, who advocated urban guerrilla warfare. At that point, the Cleavers (still in Algeria) formed a new, short-lived organization called the Revolutionary People’s Communication Network. They subsequently lived in Paris from 1973 until late '75, at which time they returned to the United States. When Eldridge Cleaver was tried for his 1968 shootout with police and was convicted of assault, Kathleen Cleaver organized a Defense Fund for her husband.

Kathleen Cleaver eventually returned to school and earned
a BA in history from Yale College in 1984, as well as a JD from Yale Law School in 1989. Her motivation for becoming an attorney, she says, was to “help all the prisoners who were arrested and unfairly tried and put in jail by the government.”

After completing her education,
Cleaver spent two years as an associate with the Manhattan law firm of Cravath, Swaine and Moore, and later clerked for Judge A. Leon Higginbotham of the U.S. Court of Appeals for the Third Circuit in Philadelphia. She also taught variously at the Benjamin N. Cardozo School of Law, the Graduate School of Yale University, and Sarah Lawrence College. In 1992 Cleaver joined the faculty of Emory University Law School, where she continues to serve as a Senior Lecturer.

In 1993 Cleaver served on the Georgia Supreme Court Commission on Racial and Ethnic Bias in the Courts, and became a board member of the Southern Center for Human Rights.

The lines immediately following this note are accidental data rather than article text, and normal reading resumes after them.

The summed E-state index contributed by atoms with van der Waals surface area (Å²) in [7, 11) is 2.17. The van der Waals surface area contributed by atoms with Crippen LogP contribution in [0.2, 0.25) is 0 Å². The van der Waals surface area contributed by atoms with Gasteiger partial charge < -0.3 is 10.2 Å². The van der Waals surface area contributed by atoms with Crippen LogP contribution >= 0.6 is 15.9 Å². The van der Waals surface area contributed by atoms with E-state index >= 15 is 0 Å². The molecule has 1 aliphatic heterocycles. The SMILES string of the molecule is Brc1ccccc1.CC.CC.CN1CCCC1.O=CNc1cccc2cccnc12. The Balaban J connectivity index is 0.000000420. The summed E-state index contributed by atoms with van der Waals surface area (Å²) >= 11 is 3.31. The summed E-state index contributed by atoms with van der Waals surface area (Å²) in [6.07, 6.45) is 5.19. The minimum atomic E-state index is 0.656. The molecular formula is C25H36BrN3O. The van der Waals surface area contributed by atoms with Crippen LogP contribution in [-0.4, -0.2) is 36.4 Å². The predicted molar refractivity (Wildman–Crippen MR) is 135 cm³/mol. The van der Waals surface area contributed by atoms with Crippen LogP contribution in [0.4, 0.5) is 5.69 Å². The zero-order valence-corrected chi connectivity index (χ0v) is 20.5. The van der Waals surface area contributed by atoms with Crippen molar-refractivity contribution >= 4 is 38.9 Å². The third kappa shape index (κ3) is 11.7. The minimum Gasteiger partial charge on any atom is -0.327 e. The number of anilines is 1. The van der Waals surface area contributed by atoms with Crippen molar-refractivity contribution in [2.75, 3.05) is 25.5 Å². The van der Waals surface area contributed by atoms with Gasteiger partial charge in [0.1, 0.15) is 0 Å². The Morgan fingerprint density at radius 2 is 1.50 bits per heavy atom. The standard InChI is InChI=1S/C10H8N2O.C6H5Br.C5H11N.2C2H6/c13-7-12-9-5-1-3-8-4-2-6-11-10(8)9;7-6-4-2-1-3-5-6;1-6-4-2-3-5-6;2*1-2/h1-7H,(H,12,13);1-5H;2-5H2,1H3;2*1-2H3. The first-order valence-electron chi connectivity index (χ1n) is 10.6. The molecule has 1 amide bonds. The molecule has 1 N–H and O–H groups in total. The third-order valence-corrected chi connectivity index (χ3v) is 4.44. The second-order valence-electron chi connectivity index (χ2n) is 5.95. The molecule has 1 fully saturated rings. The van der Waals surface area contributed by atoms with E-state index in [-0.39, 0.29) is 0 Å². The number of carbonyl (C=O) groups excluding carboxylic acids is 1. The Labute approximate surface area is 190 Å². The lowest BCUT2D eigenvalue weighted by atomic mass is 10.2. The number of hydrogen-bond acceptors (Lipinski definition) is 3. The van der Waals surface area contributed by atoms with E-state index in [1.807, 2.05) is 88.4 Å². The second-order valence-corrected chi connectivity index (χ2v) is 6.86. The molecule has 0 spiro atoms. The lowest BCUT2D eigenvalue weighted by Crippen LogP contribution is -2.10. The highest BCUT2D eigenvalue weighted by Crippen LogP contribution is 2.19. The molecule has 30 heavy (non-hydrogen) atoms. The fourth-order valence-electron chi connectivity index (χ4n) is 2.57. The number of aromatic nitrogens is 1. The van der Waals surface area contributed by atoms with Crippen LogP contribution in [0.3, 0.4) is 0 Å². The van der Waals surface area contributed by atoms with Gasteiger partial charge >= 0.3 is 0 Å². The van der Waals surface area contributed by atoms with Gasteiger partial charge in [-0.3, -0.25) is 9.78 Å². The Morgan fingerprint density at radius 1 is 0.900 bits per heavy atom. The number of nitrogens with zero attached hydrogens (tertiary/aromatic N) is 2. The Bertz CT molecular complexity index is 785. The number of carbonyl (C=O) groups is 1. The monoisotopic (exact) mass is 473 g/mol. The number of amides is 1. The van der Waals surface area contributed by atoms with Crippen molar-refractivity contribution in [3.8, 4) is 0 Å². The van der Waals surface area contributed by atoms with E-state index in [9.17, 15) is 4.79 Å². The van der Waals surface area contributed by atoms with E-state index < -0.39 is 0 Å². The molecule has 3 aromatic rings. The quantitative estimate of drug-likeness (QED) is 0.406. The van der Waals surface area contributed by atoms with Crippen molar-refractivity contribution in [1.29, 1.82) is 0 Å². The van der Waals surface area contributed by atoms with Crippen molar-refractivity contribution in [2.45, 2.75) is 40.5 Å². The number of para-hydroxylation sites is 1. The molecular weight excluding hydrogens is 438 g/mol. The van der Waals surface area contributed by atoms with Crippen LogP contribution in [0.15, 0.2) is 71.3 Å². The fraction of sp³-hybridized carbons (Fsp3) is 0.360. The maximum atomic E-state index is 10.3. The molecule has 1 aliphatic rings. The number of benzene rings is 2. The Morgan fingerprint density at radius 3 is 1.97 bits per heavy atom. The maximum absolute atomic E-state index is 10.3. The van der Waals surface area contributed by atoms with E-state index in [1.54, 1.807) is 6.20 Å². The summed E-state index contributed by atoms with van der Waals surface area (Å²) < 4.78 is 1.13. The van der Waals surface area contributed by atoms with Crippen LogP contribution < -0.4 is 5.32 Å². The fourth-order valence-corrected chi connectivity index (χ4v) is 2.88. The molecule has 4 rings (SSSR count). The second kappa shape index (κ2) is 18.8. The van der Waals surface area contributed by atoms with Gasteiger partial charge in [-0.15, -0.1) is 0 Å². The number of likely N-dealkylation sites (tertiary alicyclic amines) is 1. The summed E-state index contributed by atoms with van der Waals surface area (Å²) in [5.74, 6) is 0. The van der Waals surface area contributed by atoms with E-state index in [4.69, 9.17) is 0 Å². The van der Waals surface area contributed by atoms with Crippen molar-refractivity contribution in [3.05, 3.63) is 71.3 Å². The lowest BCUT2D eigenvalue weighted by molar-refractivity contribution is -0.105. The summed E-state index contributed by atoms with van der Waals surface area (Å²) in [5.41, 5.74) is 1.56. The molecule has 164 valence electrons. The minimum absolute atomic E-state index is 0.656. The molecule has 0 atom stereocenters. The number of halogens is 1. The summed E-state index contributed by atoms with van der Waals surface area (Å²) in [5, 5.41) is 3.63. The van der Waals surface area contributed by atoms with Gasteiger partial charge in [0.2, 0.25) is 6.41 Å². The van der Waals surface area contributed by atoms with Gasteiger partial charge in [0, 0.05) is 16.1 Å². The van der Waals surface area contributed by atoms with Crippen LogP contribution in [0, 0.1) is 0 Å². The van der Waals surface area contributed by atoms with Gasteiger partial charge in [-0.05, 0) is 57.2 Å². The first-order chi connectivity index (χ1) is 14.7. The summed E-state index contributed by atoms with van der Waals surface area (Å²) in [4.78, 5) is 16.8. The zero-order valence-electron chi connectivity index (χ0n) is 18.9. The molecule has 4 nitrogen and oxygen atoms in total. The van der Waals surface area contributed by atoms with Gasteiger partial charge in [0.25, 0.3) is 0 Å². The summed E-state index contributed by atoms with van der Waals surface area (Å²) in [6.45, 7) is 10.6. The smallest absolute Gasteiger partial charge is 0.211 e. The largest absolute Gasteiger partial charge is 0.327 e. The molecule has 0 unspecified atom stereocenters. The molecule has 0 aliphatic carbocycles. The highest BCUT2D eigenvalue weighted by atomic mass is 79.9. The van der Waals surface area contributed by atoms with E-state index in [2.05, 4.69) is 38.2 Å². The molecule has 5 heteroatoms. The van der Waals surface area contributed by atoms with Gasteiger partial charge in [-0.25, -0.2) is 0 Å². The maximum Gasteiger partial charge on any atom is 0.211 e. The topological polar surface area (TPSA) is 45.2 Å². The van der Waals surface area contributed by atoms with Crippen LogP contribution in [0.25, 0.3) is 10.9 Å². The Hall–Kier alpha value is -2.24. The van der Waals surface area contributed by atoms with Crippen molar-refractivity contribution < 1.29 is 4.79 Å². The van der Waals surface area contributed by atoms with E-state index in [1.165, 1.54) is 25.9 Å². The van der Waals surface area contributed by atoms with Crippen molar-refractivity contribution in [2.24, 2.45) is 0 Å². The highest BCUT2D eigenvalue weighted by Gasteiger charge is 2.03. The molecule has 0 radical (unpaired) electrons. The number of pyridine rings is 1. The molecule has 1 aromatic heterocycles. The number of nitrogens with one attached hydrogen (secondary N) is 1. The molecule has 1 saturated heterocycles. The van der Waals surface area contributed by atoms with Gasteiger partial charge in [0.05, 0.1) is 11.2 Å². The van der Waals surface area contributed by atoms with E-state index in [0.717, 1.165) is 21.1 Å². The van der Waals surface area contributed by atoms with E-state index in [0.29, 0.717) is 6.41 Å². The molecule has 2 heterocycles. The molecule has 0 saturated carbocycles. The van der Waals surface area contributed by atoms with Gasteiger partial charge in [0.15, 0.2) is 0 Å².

In June 1998 she
participated in the Black Radical Congress's first national assembly in Chicago.

Since 2000, Cleaver has co-directed the Atlanta-based Human Rights Research Fund, which, according to her Emory profile, seeks to “challenge the racist and military policies within the United States.”

Post-9/11, Cleaver condemned the Patriot Act as an assault on the civil liberties of Americans. She accused the U.S. government of “using the whipping boy of terrorism the way they [previously] used the whipping boy of communism to get their own sordid little corporate war programs in place.”

In January 2002, Cleaver endorsed the creation of a national anti-Iraq War newspaper, War Times, by a group of San Francisco leftists affiliated with STORM and the Committees of Correspondence for Democracy and Socialism. Fellow endorsers included Phyllis Bennis, Paul Buhle, Noam Chomsky, Winona LaDuke, Barbara Lubin, Frances Fox Piven, Tim Wise, and Howard Zinn.

One evening in March 2004, Cleaver took part in a special screening of a promotional documentary about the terro